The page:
I remember how I felt on the day my ultrasound confirmed that I would be having a boy, back in March 2008. I also remember how I felt in October of 2009 when I learned we would be adding another son to our family.
To say I mourned for a dream both days would be correct. I did, in fact, cry at the news with my first son. Big, ridiculous tears and heaving sobs on the dining room floor. I cried in the parking lot before walking into my office wearing a happy “It’s A Boy!” t-shirt. And I cried in the mall when I went for some retail therapy in the newborn boys’ section at JC Penney.
I remember how my husband didn’t understand my tears. “It’s not that I don’t want a boy…I just wanted a girl!” I told him.
At this point, I feel I should give the standard disclaimer that goes along with this discussion any time it is had. Of course I just wanted a healthy baby. Of course I am blessed beyond measure to have a child. But to deny that I felt sadness would be dishonest.
I have a hard time explaining why it is that I want a daughter so badly. It’s not that I want to dress a daughter in pink from head to toe (though that would be fun) or that I want someone to go with me on shopping trips (though the prospect of teenage boys’ sighs in the shoe department gives me a headache). I don’t believe that a daughter would want to be my best friend or stay up late telling me secrets. But I do know that I have a great relationship with my mom and I want to experience what it’s like to have a daughter, to have a different kind of relationship than I will have with my sons.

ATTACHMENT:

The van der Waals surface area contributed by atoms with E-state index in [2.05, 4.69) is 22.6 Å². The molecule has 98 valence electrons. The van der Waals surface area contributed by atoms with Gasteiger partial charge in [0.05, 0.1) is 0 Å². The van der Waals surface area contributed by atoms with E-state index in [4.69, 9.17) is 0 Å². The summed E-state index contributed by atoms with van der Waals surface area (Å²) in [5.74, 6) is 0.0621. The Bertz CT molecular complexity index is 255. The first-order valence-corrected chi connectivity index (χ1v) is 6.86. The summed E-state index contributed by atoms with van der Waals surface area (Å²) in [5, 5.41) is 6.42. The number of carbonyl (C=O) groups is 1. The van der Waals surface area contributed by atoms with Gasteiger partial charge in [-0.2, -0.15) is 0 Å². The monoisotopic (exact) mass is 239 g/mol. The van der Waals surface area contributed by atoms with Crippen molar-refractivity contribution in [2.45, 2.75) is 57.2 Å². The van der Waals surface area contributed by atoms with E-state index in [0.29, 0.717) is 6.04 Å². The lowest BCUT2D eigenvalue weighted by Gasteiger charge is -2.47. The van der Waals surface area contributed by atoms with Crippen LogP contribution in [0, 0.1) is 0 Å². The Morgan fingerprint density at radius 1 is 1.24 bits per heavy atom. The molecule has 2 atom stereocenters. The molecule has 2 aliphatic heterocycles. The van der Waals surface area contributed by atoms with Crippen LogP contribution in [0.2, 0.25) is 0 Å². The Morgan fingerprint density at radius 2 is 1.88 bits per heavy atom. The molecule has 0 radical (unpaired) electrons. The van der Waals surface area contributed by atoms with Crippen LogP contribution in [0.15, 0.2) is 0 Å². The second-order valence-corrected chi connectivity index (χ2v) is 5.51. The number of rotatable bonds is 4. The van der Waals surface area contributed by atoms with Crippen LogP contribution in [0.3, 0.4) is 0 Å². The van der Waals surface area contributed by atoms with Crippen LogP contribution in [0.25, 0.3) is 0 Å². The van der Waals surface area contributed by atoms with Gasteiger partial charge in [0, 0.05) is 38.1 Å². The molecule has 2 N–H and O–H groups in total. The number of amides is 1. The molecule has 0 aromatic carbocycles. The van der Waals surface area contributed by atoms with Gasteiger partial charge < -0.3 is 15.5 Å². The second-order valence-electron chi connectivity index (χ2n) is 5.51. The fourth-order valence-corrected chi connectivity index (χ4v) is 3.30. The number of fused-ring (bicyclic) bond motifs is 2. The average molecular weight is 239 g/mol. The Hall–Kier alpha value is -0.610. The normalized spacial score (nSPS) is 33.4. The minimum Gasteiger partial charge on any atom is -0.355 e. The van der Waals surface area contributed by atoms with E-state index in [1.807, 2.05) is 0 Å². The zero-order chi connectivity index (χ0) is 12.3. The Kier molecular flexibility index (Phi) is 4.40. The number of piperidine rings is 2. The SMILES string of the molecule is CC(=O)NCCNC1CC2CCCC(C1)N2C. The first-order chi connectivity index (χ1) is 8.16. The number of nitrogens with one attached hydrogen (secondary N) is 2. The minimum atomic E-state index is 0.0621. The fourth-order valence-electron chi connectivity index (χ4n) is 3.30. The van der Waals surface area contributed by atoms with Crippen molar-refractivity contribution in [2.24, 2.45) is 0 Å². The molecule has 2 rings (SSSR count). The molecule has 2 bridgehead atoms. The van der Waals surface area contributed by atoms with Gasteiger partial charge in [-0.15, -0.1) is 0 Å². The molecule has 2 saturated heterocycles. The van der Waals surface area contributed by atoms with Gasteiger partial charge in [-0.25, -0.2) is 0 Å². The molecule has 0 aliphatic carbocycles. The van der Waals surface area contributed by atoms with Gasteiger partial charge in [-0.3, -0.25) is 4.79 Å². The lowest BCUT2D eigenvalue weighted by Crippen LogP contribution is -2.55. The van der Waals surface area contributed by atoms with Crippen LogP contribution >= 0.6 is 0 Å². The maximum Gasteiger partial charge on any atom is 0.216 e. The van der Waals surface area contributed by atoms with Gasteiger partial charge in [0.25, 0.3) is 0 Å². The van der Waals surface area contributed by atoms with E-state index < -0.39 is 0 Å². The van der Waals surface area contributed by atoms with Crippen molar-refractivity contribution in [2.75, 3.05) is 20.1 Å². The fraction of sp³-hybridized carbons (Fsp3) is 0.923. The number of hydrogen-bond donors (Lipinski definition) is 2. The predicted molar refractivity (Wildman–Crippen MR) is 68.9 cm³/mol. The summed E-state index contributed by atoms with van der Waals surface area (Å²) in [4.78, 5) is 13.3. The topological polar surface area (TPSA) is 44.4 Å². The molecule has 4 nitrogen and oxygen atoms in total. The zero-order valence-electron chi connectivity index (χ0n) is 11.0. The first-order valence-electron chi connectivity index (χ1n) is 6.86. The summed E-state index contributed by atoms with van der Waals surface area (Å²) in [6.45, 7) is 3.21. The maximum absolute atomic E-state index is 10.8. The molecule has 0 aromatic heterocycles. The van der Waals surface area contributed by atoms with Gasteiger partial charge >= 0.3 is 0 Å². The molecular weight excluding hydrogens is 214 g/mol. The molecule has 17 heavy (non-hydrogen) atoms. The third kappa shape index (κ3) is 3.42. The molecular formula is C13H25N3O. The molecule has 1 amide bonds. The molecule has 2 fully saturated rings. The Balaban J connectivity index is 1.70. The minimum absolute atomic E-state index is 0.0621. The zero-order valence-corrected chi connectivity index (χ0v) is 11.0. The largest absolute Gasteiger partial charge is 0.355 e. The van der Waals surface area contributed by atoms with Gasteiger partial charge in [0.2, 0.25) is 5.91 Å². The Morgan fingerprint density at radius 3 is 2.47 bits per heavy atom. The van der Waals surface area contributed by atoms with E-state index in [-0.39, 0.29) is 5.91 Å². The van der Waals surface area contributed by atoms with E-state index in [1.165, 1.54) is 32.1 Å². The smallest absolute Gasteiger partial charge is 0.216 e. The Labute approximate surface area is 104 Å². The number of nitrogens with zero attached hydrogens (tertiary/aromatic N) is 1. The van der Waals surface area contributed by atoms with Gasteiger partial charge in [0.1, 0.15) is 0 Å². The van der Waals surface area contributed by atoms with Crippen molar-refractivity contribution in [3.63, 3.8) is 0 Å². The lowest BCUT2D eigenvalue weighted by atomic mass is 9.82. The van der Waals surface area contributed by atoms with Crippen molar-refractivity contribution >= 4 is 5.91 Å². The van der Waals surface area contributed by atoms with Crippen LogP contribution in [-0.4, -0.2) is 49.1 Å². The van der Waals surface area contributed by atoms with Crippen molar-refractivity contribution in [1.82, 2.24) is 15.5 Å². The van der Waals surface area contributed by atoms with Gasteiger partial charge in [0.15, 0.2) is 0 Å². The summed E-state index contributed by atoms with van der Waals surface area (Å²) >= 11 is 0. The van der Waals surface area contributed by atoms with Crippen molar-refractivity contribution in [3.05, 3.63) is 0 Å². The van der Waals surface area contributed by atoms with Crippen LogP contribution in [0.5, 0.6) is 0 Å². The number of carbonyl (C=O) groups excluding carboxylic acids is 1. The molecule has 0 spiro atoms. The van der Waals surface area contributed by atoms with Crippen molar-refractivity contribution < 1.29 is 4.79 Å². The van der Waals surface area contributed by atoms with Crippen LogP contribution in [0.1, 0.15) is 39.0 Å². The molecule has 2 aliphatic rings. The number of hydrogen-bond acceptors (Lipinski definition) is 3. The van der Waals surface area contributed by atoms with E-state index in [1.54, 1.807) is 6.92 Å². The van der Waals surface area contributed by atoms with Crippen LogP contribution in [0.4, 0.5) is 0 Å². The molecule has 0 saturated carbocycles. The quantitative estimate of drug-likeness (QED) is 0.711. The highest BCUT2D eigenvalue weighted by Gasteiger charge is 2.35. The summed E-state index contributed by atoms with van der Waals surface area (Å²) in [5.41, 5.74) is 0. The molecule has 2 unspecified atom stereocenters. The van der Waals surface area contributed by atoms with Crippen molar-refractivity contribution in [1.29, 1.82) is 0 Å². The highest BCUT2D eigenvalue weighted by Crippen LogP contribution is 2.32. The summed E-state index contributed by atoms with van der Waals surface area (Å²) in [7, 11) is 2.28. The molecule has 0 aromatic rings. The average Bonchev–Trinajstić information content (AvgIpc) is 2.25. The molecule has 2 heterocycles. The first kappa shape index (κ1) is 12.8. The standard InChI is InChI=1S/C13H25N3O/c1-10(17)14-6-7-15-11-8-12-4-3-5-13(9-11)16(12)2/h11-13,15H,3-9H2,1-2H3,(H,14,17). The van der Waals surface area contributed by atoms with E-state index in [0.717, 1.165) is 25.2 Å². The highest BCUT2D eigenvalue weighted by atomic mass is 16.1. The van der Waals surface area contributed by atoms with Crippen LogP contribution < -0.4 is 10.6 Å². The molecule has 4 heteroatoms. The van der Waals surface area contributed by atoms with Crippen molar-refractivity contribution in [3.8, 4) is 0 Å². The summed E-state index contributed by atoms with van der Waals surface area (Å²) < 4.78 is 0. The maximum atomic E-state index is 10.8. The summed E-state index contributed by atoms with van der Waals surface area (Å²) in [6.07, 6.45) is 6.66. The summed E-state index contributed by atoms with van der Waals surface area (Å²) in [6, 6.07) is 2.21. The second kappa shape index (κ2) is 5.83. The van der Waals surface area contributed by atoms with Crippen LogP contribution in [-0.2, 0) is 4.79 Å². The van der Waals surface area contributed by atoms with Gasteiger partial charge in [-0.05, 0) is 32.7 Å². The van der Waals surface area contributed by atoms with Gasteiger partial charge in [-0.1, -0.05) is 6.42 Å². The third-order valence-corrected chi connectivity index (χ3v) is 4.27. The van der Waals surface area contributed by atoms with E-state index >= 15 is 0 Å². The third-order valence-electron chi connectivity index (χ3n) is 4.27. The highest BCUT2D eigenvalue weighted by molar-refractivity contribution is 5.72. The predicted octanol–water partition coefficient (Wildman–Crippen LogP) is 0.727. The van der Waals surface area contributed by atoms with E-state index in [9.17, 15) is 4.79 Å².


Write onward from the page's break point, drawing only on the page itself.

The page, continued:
It has been nearly three years since that first scan revealed our child’s gender, and I now find myself coming to terms with and accepting the idea that I may never have a daughter. We might not have more children and even if we do, we may have more boys.
As much of a turnaround as this is for me, it doesn’t mean I won’t have moments when I long for a daughter. I will still get wistful at times when I see a mother and daughter together. Even though my friends with daughters make jokes about how girls are “so much drama,” I still wonder what it would be like. Would she be a girly girl or more of a tomboy? Would she be one of the popular girls or really awkward like I was? Would she be a daddy’s girl and run to his arms after a rough day at school? These are the things I may never know — but I’m starting to be okay with maybe never knowing.
I suppose what I’ve come to appreciate is that this is our family. We may add to our number at some point, but I wouldn’t change who is in that photo. I wouldn’t trade my sons for 10,000 daughters. This is who God has entrusted into my care and I thank Him for my boys. I thank Him for the grass-stained jeans, the daredevil’s bruises, and the loud bodily function noises. I thank Him for little boys who love their mama dearly and unconditionally. Thank you God for my boys.